What to Expect: Visitation at the El Paso County (Colorado) Criminal Justice Center (CJC)
Remember: Visitation is a privilege for you and the inmates. If you don't follow the rules, that privilege can be revoked.
Update: They finally finished installing the new screens!
I was pretty nervous about the transition, but it seems to have turned out for the better.
You no longer have to call at exactly at 8:00 a.m. to get a visit. I can't guarantee this is true for every ward/schedule, but it's now possible to schedule your visit pretty much the whole day, even when you show up for an 8:30 p.m. visit. That's a BIG change from before.
I'm mixed on the new screens ... I like that all of them have timers, but I'm not a fan of the dual screens or the audio recordings at the beginning and end. Also, if you want them to have a clear view of you, you have to stack a couple of chairs together so you're sitting higher.
Overall, a better experience.
Make the Call
So a friend or loved one is in custody at the CJC, and you want to see them.
Call this number to schedule a visit: (719) 390-2373. The CJC's web page lists all the rules to follow when visiting.
The first time you call to set up a visit, they will ask you for personal information, such as your address and birth date. If you don't give them this information, you won't be allowed to schedule a visit. You can have another person come with you, but you have to tell them when you make the visit, and that person has to register, too.
They start answering the phones at 8:00 am; they are closed for lunch between 1:45 and 4, and shut down at 9:00 pm. If you want to guarantee a visit with your inmate, call early! The visitation center can only accommodate so many people; even if your inmate has times available for that day, the center itself might have a full schedule. There are only 28 video screens; some are broken in both the visitor center and the jail, so space is limited.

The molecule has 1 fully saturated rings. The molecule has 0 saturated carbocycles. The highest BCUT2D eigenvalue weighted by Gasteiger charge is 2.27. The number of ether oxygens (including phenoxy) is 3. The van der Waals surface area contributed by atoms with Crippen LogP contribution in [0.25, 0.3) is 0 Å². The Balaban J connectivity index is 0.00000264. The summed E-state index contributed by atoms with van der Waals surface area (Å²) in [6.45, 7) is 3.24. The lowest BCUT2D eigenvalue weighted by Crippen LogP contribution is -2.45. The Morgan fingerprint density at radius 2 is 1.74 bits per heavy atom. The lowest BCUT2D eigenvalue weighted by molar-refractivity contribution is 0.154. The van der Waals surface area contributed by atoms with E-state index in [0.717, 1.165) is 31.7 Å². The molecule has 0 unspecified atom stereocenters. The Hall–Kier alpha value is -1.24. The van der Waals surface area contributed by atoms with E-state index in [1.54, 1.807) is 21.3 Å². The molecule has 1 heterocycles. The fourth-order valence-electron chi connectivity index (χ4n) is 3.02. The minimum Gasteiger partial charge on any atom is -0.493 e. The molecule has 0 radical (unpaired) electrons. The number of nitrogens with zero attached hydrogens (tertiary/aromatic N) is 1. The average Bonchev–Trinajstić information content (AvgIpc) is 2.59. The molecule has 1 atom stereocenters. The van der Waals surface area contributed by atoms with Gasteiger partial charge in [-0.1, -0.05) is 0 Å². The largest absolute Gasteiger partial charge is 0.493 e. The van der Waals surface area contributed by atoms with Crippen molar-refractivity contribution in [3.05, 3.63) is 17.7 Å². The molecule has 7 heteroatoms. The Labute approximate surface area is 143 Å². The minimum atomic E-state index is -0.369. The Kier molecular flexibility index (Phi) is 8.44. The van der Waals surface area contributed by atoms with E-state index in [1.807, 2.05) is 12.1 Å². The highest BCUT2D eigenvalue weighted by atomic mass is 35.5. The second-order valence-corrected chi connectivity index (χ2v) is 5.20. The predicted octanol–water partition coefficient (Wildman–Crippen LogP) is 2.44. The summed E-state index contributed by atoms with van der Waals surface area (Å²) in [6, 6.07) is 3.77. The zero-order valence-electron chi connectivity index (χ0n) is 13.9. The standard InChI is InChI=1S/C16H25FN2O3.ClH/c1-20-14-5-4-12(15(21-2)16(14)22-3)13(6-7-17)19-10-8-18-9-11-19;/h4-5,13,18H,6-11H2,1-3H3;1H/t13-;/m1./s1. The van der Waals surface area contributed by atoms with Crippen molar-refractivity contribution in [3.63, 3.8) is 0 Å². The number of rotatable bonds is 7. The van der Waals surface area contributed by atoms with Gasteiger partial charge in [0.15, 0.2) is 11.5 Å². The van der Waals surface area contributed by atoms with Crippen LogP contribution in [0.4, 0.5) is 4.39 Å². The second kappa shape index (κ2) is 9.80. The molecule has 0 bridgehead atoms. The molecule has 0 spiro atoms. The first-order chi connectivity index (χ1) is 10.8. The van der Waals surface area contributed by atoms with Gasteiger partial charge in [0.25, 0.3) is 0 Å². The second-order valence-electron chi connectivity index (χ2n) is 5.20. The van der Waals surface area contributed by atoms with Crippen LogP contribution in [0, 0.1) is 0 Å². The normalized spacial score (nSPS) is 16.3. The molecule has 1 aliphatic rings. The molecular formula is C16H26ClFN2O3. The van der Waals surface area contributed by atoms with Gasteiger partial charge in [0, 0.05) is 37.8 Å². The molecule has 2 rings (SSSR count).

Set aside time to schedule your visit. Very rarely, they pick up right away; however, it is not unusual to wait for 45 minutes (or more!). You can also schedule a visit at the jail, but I would only recommend doing that if you are going to be there in the morning.
And if you don't want to wait for another 45 minutes, write down the date and time as a reminder.
The jail requires you to make an appointment two days in advance. For example, if you call on a Monday, you will be scheduling a visit for the following Wednesday; if you call on a Wednesday, you will be scheduling an appointment for Friday.
Many inmates have a limited number of visits per week; additionally, there are only certain hours and days they are allowed to have visitors. Each inmate has different restrictions; they will give your inmate's schedule when you call to make a visit.
The day/time of the visit depends on where your inmate is being held, and can change at any time. Adopt a "go with the flow" attitude early, or the whole thing will make you crazy.
And by the way: Visits are not kept private. You can call and check whether someone else has made a visit for your inmate. I'm not sure why this information is not kept private automatically, but you can ask them to not release information on your visits (although this is not foolproof). It is also possible for other people to call and piggyback on your visit; I'm sure there are good intentions behind this, but it also sets up a lot of unnecessary drama.
Bringing minor children to visitation at the CJC can be tricky; but know that these rules are in place for their safety.
It doesn't matter if the person you're visiting is that child's legal parent/guardian; if you are not that child's parent/guardian, you must have special permission for the child to visit at the CJC.
If you are bringing your own minor children, there are no special considerations.
If you are a legal guardian of the child, but do not look like the child's parent (e.g., a grandparent), it would be wise to bring any legal documents regarding your guardianship with you to visitation.
If you are not the child's parent/guardian, you must obtain permission from the child's parent/guardian. If the parent/guardian is not in the CJC, get a letter from them authorizing you to take their child to the CJC. This letter must be notarized.
If that parent/guardian is in the CJC, you will have to put money on their books so they can buy paper, envelopes and stamps (or they'll have to borrow from another inmate). It doesn't cost very much, but it takes a while; they can only order supplies once per week.